The value of teachers was thrown into the spotlight this year. From the United Kingdom to Mexico, teachers have responded to 2020’s COVID-19 crisis by (often quite literally) going the extra mile. However, though the pandemic has shown us teachers’ strengths, it has also exposed weaknesses in the education systems that support them. This is why we’re taking stock of all the lessons of 2020 and using them as the foundation of the 6 key points in the "Call for Action" that will help us better support teachers in 2021.
1. Preserve employment and wages
COVID-19 shutdowns and restrictions have led to real economic hardship. In education, this has particularly wounded teachers on temporary contracts, who can’t rely on a guaranteed income. The temptation for governments is to save by cutting teachers’ salaries. This is the last thing they should do. As we investigated earlier this year, good salaries help attract the very best recruits, keep experienced teachers in the profession, and encourage societies to see the true worth of teaching. Some countries recognise this and have already taken action: in October, Nigeria’s President Buhari acted to ‘revitalise and reposition’ the teaching profession with a surprise salary increase.
It’s time to pay teachers what they deserve. Here’s how a salary increase can improve education for everyone involved.#LearningNeverStops #SupportTeachers @IIEP_UNESCO @OECDEduSkills https://t.co/Bd96L7WoKf pic.twitter.com/bCmZnN5X5N— Teacher Task Force (@TeachersFor2030) November 6, 2020
2. Prioritise teachers’ and learners’ health, safety and well-being
The move to remote learning hasn’t shielded all teachers from harm. Many are still travelling to meet students without internet access and those who find it difficult to learn without close support. These changes can come at a cost to their mental and physical health. Some countries are providing teachers with psycho-social support during this crisis, for instance in Côte d’Ivoire, where the Education Ministry is helping to prepare teachers for their return to classrooms.
There are several simple things education authorities can do to lessen the pressure on teachers: streamline the admin they have to complete; allow more flexibility in student assessment; create peer support groups. But above all, they must simply begin by recognising the extreme stress their teachers are under. Watch this video to learn more:
Tragically, COVID-19 isn’t the only threat teachers have faced this year. TFF has covered the violence faced by many teachers, schools and pupils; from Paris to Kabul, many teachers live and work under the constant threat of attack.The recent kidnapping of 300 Nigerian schoolboys by Boko Haram demonstrates the persistence of this threat, and it shows no signs of abating.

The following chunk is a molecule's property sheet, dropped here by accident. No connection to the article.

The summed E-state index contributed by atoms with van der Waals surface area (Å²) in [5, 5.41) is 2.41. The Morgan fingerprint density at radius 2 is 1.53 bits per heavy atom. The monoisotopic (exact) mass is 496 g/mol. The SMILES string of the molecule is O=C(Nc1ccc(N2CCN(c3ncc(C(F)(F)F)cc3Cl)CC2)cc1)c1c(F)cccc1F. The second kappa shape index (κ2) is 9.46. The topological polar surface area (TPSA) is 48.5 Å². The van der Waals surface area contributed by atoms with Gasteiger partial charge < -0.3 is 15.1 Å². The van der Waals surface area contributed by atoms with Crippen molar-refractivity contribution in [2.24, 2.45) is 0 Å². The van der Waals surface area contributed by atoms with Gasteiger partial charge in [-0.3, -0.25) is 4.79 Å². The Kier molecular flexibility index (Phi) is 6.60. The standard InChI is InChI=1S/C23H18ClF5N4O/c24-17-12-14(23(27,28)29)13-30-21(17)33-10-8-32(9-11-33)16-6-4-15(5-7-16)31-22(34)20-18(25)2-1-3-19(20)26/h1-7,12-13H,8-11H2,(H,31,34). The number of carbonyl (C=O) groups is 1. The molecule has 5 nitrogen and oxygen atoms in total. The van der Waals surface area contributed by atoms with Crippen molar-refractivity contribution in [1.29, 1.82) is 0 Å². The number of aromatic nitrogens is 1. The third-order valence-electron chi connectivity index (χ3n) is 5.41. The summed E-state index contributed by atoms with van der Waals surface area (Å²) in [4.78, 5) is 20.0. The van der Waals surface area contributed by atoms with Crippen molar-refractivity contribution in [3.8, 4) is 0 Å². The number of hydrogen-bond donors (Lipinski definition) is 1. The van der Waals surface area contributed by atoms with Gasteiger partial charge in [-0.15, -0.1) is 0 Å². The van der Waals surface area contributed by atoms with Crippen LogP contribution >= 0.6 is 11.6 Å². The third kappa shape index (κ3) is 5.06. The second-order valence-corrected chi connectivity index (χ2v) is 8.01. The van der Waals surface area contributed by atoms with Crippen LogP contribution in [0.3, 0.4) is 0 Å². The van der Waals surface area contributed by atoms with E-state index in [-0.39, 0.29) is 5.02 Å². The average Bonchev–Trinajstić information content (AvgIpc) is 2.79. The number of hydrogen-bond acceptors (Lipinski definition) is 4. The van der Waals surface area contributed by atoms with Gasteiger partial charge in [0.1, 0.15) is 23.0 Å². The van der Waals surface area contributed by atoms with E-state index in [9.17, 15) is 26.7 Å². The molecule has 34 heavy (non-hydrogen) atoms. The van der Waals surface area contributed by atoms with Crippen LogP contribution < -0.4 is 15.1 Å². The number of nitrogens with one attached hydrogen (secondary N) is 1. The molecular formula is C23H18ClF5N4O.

So although the prospect of a COVID-19 vaccine promises to protect teachers from the enemy we can’t see, more must be done to protect them from the enemy we can.
3. Include teachers in developing COVID-19 education responses
As they’ve shown repeatedly this year, teachers know their schools and students better than anyone. They have shown leadership and deserve to have their voices heard. That’s why we joined with partners to support social dialogue between governments and teacher unions in a selection of African Countries – one of many discussions we held around the world to mark World Teachers’ Day. Together, we committed to a set of principles that would ensure that future education planning is collaborative, consensual, and geared towards the equitable provision of quality education.
4. Provide adequate professional support and training
Barbados has been training teachers in the ICT skills they need to create engaging online lessons. To inspire other countries to support their teachers in adapting to the new COVID-19 reality, we created this back-to-school toolkit for school leaders and this guide for policy-makers to ensure that teachers are supported as schools reopen safely.
These documents, and other useful materials, can now be found in our Knowledge Hub.
It’s not just the challenges of COVID-19 that teachers need support and training to overcome. There is also a need for general training on issues like inclusivity. Take a look at this video for more information:
Every child has the right to quality education and every teacher has the right to quality training 🎓 That's why we’ve joined with @GEMReport to call for inclusion to be at the heart of teacher development.#SupportTeachers #AllmeansAll https://t.co/1ZjvlqX76A pic.twitter.com/8hmFe60Nvs— Teacher Task Force (@TeachersFor2030) December 9, 2020
5. Put equity at the heart of education responses
The COVID-19 pandemic has highlighted the worst inequalities in our social systems, injustices that were here before COVID-19. On top of the various aforementioned investments, there are two ways in which we can move towards equity in education right now: focusing on reducing the digital divide and providing more support and encouragement to female teachers.
The efforts of countries like China are encouraging. The nation has worked to ensure that children in rural areas have adequate internet access while studying remotely, so that they don’t fall behind peers from urban areas. We look forward to other countries leading similar initiatives in 2021.
6. Include teachers in aid responses
In many of the world’s poorer countries, funding is urgently needed to ensure that there are enough resources available (digital or otherwise) for teachers to keep themselves and their students learning. Over the next few years, the students who will ultimately benefit from this aid will be the backbone of their nations’ economic and social recoveries. Put simply, this would be money well spent.
Next year, the Teacher Task Force will be calling on all partners to invest in teachers.